"You shall not see me grow old and totter, my body wither and fail, my mind decline. We part now and part forever, our friendship sacred, unsullied, and at its height. Good-by, Balzac, and good-by forever!"

    Balzac was dumb with rage, then tears came to his relief, and he cried as a child cries for its mother. The first paroxysm passed, anger took the place of grief: he found time to realize that perhaps there were other women besides La Dilecta--possibly there were other Dilectas. She had struck a blow at his pride--the only blow, in fact, he ever received.

    Among Balzac's various correspondents--for successful men always get letters from sympathetic unknowns--was one Madame Hanska, in far-off Poland. From her letters she seemed intelligent, witty, sympathetic. He would turn to her in his distress, to Madame Hanska--where was that last letter from her? And did he not have her picture somewhere: let us see, let us see!

    And as for Madame De Berney: when she gave liberty to Balzac it was at the expense of her own life. "If I could only forget, if I could only forget!" she said. And so she lingered on for four years, and then sank into that forgetfulness which men call death.

    * * * * * * *

    Balzac wrote of her as "Madame Hanska," and to her husband he referred as "Monsieur Hanski," a distinction that was made by the author as inference that Monsieur Hanska was encroaching on some one else's domain, with designs on the pickle-jar of another.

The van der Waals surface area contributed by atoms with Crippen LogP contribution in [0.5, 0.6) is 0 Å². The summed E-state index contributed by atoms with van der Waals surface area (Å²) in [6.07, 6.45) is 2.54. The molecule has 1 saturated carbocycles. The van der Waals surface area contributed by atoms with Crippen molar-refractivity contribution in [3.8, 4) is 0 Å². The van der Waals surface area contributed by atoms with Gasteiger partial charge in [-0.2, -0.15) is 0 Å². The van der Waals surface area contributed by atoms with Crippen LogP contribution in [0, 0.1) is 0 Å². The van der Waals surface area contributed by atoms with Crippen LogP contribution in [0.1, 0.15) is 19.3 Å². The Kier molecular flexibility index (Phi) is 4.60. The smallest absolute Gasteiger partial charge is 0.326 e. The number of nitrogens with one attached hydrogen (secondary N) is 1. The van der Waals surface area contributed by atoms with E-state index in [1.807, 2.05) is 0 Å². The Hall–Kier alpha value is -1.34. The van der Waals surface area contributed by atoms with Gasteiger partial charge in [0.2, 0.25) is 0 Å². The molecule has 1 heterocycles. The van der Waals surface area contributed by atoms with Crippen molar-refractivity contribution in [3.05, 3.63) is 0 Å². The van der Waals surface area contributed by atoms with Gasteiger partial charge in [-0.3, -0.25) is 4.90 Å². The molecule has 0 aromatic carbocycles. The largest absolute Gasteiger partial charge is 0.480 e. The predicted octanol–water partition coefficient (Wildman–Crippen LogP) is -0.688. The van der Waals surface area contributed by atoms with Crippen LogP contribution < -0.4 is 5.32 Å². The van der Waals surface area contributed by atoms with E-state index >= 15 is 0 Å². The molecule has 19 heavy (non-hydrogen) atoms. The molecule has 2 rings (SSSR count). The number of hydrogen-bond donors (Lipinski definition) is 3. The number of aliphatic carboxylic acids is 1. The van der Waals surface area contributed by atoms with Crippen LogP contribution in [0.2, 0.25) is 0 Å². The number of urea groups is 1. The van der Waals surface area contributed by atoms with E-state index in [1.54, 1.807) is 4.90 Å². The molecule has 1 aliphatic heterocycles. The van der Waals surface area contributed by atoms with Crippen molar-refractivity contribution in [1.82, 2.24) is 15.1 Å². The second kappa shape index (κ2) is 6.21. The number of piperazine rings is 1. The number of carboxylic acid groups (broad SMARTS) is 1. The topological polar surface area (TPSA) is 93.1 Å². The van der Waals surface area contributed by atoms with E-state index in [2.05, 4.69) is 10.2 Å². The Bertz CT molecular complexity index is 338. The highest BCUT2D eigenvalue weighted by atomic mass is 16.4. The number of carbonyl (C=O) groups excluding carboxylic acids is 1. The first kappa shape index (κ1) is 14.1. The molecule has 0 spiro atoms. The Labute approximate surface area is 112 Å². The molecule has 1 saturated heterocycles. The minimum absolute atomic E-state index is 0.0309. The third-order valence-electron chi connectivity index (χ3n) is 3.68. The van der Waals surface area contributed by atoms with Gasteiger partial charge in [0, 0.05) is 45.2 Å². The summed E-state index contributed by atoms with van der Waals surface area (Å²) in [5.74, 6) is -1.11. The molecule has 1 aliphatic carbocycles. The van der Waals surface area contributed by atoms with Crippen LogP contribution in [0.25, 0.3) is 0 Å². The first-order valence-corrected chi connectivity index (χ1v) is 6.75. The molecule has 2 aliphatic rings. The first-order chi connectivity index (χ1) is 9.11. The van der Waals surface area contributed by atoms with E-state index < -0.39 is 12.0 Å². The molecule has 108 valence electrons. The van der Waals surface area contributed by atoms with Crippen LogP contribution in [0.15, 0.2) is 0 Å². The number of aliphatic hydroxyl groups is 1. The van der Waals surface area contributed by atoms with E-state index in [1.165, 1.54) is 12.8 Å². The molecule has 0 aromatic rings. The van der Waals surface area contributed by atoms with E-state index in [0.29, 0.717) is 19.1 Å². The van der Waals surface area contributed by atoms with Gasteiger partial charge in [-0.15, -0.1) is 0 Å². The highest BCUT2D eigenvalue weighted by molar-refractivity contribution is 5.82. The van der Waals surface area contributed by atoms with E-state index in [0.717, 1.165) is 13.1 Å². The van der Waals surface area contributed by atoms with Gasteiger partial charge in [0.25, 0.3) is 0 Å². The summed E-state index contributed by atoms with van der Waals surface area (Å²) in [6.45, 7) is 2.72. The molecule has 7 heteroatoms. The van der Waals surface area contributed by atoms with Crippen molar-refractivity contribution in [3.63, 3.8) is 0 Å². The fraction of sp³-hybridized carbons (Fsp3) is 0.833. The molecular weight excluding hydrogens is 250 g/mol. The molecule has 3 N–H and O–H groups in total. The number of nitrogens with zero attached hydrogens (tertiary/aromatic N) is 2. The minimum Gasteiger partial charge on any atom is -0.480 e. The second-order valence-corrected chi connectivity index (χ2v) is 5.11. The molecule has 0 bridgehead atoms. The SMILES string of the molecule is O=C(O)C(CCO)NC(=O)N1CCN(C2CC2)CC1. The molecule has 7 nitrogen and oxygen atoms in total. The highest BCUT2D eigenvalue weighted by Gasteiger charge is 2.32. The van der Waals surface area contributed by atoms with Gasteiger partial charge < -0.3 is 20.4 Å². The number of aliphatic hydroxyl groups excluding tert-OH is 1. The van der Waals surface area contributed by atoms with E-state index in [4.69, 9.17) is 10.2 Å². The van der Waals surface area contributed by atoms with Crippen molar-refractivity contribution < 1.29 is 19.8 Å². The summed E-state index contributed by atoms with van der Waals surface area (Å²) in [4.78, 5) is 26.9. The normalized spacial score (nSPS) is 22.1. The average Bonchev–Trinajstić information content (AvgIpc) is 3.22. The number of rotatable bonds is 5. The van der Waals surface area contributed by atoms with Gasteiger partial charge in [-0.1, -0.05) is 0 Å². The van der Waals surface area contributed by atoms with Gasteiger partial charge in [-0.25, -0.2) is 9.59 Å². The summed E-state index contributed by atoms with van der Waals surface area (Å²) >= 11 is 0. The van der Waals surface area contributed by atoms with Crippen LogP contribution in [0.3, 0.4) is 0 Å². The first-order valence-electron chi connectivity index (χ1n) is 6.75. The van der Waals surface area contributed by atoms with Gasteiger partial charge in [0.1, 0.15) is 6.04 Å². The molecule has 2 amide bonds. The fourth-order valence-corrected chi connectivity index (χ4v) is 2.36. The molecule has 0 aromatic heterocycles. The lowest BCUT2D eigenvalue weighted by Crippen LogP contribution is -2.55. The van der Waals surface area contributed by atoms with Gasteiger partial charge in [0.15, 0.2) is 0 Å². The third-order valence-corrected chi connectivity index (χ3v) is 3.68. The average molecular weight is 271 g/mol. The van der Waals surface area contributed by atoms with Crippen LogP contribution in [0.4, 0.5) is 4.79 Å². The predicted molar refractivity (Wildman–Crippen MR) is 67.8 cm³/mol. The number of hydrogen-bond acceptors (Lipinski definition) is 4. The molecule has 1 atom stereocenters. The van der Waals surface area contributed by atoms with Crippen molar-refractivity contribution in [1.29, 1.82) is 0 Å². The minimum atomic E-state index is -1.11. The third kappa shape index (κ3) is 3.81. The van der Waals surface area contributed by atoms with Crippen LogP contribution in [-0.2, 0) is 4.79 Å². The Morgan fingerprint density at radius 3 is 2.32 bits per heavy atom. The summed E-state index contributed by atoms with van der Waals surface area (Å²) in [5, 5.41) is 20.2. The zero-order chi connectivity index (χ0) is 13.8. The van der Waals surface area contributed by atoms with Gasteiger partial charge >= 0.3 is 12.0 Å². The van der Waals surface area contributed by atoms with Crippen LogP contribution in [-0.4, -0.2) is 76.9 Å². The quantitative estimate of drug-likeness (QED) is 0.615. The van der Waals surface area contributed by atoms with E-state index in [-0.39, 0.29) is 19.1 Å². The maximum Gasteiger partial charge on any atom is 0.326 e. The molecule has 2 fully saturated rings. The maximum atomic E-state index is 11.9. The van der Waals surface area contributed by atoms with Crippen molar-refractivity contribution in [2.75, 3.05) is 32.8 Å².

The Hanskas belonged to the Russian nobility and lived on an immense estate in Ukraine, surrounded only by illiterate peasants. It was another beautiful case of mismating: a man of forty who had gone the pace marrying a girl of seventeen to educate her and reform himself.

    Madame Hanska must have been a beauty in her youth--dark, dashing, positive, saucy. She had enough will so that she never became a drudge nor did she languish and fade. She was twenty-eight years old when she first appeared in the field of our vision--twenty-eight, and becomingly stout.

    She had literary ambitions and had time to exercise them. Accidentally, a volume of Balzac's "Scenes From a Private Life" had fallen in her way. She glanced at it, and read a little here and there; then she read it through. Balzac's consummate ease and indifference of style caught her. She wanted to write just like Balzac. She was not exactly a writer--she only had literary eczema. She sat down and wrote Balzac a letter, sharply criticizing him for his satirical views of women.

    It is a somewhat curious fact that when strangers write to authors, about nine times out of ten it is to find fault. The person who is thoroughly pleased does not take the trouble to say so, but the offended one sits himself down and takes pen in hand. However, this is not wholly uncomplimentary, since it proves at least two things: that the author is being read, and that he is making an impression. Said old Doctor Johnson to the aspiring poet, "Sir, I'll praise your book, but damn me if I'll read it."

    Unread books are constantly being praised, but the book that is warmly denounced is making an impression.